This week, the Village Voice’s print issue features a survey of what the fall has to offer in several cultural categories: art, books, dance, film, music, television, theater, and more. To complement this coverage, the Voice has asked artists with new work premiering this season to share lists of pieces that have inspired them throughout their careers. In this installment, the writer and director Dan Gilroy — whose Roman J. Israel, Esq. (out November 3 from Sony Pictures) stars Denzel Washington as a Los Angeles attorney — shares his five favorite legal dramas.
12 Angry Men (1957)
Apart from having a near-perfect narrative concept, the film captures the best and worst of our jury system: the battle between truth and biases; the lives hanging on the thread of a single vote. Riveting and sobering.
The Verdict (1982)
A stellar character study wrapped in a legal drama, with Paul Newman’s best performance (for me), as an alcoholic who finds redemption in a cause for justice. The film beautifully frames the pull and power of bringing wrongs to account. One of the all-time great endings.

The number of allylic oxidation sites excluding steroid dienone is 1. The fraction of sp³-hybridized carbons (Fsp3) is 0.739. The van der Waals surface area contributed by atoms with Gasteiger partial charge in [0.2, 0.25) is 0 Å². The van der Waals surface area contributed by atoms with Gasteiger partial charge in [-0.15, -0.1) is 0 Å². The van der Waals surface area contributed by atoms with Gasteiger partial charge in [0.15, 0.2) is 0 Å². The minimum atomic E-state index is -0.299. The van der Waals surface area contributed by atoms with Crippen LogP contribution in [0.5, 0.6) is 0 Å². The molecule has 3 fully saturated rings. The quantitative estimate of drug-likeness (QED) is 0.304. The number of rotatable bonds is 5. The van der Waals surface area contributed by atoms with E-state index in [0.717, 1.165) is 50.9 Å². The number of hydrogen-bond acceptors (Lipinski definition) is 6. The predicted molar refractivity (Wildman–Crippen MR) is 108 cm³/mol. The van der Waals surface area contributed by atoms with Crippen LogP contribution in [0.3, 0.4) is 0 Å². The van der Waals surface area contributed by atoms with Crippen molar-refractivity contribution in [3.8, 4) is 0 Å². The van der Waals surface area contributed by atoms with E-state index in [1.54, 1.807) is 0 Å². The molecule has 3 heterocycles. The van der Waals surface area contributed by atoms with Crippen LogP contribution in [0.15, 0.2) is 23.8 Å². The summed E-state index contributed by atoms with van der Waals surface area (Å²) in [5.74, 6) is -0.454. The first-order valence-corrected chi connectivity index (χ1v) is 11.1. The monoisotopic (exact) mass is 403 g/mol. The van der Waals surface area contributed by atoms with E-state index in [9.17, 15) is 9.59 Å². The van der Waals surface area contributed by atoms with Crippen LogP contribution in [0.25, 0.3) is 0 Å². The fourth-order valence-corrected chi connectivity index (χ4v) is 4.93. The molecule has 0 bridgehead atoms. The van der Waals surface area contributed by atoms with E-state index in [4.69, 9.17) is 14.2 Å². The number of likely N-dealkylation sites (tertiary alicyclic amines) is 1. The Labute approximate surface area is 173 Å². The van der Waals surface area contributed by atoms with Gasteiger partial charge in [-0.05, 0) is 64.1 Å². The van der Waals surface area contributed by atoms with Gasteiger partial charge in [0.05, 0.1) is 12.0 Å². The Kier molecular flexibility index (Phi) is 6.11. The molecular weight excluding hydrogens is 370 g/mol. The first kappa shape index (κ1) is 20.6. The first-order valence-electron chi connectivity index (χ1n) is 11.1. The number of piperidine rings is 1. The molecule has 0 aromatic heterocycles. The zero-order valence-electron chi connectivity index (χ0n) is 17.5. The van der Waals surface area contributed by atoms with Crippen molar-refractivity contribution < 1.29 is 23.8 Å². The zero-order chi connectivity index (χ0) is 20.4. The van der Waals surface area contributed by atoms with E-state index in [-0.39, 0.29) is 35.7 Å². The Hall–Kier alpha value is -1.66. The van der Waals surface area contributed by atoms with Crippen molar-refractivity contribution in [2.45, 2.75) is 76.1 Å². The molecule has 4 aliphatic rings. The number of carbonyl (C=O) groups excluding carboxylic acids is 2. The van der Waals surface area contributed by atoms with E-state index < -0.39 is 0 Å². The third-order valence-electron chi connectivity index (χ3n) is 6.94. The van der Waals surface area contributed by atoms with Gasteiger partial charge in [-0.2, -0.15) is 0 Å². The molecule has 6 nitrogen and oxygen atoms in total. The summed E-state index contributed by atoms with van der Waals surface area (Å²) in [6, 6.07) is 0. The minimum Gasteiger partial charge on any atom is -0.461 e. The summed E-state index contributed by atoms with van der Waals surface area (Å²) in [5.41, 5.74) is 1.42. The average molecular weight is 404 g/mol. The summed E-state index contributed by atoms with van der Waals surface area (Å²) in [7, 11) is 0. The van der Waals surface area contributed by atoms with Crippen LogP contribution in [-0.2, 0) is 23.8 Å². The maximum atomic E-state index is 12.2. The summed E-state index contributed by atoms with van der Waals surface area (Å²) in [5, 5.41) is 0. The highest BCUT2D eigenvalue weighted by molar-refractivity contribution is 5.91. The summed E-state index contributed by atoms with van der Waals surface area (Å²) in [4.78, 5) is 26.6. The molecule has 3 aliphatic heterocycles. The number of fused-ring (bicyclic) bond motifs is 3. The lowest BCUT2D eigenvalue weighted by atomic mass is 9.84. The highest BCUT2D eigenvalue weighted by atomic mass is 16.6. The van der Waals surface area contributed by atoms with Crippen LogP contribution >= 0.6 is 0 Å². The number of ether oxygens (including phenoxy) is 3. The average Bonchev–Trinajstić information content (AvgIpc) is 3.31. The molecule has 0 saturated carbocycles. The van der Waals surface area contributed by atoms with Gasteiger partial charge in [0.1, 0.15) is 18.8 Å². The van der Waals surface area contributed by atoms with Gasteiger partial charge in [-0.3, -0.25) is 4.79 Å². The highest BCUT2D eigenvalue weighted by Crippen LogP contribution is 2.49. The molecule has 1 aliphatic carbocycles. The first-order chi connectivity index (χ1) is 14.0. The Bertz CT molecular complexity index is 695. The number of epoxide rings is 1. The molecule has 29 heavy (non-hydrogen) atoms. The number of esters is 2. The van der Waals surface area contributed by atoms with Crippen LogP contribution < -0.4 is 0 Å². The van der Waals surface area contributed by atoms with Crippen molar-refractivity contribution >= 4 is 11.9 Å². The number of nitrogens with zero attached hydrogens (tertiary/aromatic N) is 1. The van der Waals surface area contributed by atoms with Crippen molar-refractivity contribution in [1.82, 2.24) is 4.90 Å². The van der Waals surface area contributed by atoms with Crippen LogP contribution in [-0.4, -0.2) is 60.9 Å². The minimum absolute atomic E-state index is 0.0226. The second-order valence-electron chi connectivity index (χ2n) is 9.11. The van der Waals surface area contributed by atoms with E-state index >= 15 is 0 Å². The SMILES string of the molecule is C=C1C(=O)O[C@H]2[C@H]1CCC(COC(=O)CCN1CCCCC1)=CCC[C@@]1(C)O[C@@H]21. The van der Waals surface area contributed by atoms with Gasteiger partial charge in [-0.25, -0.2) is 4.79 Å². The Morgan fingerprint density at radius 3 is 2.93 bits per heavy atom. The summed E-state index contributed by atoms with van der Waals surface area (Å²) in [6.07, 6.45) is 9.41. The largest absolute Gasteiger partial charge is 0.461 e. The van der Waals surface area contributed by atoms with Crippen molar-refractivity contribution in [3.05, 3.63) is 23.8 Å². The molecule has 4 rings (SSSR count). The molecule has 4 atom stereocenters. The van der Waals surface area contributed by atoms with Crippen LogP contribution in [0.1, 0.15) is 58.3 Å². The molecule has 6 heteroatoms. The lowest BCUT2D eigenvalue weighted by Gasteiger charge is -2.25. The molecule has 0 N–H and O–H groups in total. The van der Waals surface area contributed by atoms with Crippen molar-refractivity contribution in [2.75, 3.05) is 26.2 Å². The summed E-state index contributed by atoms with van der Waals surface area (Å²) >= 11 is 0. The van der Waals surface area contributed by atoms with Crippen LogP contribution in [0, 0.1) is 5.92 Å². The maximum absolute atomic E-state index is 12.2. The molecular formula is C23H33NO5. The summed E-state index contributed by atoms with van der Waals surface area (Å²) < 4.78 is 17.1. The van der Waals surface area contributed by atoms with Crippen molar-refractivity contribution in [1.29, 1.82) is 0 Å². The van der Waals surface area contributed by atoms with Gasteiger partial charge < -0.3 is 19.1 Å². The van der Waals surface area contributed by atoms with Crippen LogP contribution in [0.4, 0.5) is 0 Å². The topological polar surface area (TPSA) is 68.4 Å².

My Cousin Vinny (1992)
I’ve had lawyers tell me they teach this film in their class. Funny and broad, yes, but the movie wrestles down the messy complexities of a capital murder trial in a raw, realistic, and understandable way.
Reversal of Fortune (1990)
The entire film happens in the shadows of doubt. Jeremy Irons as Claus von Bülow is stellar, never allowing you to feel fully sure what the hell happened. Ron Silver as Alan Dershowitz makes the clear, compelling case that a lawyer’s job is to give the best defense possible regardless of how they feel toward the client.
Michael Clayton (2007)
Might be biased [Editor’s note: Dan’s brother, Tony Gilroy, wrote and directed Michael Clayton], but it really captures the soulless intersection of big money and law: a case against a multinational that’s been going on for years; a firm blind to any reasons for being other than the bottom line; and George Clooney as a fixer/janitor caught in the middle. The final effect is equally moving and thought-provoking.
This article from the Village Voice Archive was posted on September 13, 2017